President Joe Biden will not travel to Tokyo for the 2021 Summer Olympics, White House press secretary Jen Psaki said in a press conference on Monday.
“The president is not planning to attend the games. He will certainly be rooting for the athletes,” Psaki said.
“We will have a delegation from the United States as we have historically had, but we will continue to also convey the public health guidelines and guidance that we’ve been delivering out there about only essential travel,” Psaki said.
There have been growing concerns over increasing COVID-19 cases in Japan as only 9% of the country is vaccinated, according to the World Health Organization.
President Biden won’t attend the Summer Olympics in Tokyo, but a U.S. delegation will go, the White House said Monday. “He will certainly be rooting for the athletes,” press secretary Jen Psaki said. https://t.co/euBKObpMrF
— WSJ Politics (@WSJPolitics) June 28, 2021
Japanese Prime Minister Yoshihide Suga said he intended to invite Biden to the Olympic Games during his visit to the U.S. in April, the Associated Press reported. (RELATED: Alcohol Is Banned From The Olympics In Tokyo)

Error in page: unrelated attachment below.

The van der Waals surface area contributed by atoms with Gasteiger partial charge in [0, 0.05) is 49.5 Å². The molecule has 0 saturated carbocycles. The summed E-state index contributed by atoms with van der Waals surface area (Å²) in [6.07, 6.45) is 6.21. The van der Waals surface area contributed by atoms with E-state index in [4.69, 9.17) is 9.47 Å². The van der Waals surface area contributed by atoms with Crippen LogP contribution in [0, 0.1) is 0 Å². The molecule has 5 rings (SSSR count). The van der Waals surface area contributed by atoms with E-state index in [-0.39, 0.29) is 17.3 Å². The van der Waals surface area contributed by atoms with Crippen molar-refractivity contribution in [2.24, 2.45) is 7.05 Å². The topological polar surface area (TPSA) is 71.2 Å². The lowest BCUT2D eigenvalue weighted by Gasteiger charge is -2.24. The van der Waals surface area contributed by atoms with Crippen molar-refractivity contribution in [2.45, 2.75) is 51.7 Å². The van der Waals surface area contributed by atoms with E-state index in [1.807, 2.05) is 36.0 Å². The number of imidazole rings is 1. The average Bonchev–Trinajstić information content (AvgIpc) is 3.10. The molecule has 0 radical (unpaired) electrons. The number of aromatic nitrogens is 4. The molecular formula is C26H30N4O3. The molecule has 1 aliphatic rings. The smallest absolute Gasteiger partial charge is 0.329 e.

Biden told Suga at the G7 summit earlier this month that he supported the Olympic games with appropriate public health precautions, according to the Wall Street Journal.
This is not the first instance where a sitting president has skipped the Olympics, according to the Wall Street Journal.
Former President George W. Bush attended the 2008 Summer Olympics in Beijing, while former President Barack Obama sent delegates to the 2010, 2012, 2014, and 2016 Olympics.
Former President Donald Trump sent former Vice President Mike Pence and former Second Lady Karen Pence to represent the United States at the 2018 opening ceremony in South Korea, while Ivanka Trump attended the closing ceremony, Politico reported.
A Japanese newspaper reported that First Lady Jill Biden will represent the U.S. in Tokyo, according to the Wall Street Journal.
Jill Biden’s press secretary, Michael LaRosa, did not confirm if she will represent the U.S. but said she is “assessing the feasibility and waiting for the naming of the presidential delegation,” according to the Wall Street Journal.
Tokyo will allow up to 10,000 spectators, or 50% capacity, in Olympic venues, according to a June 21 press release from the International Olympic Committee.
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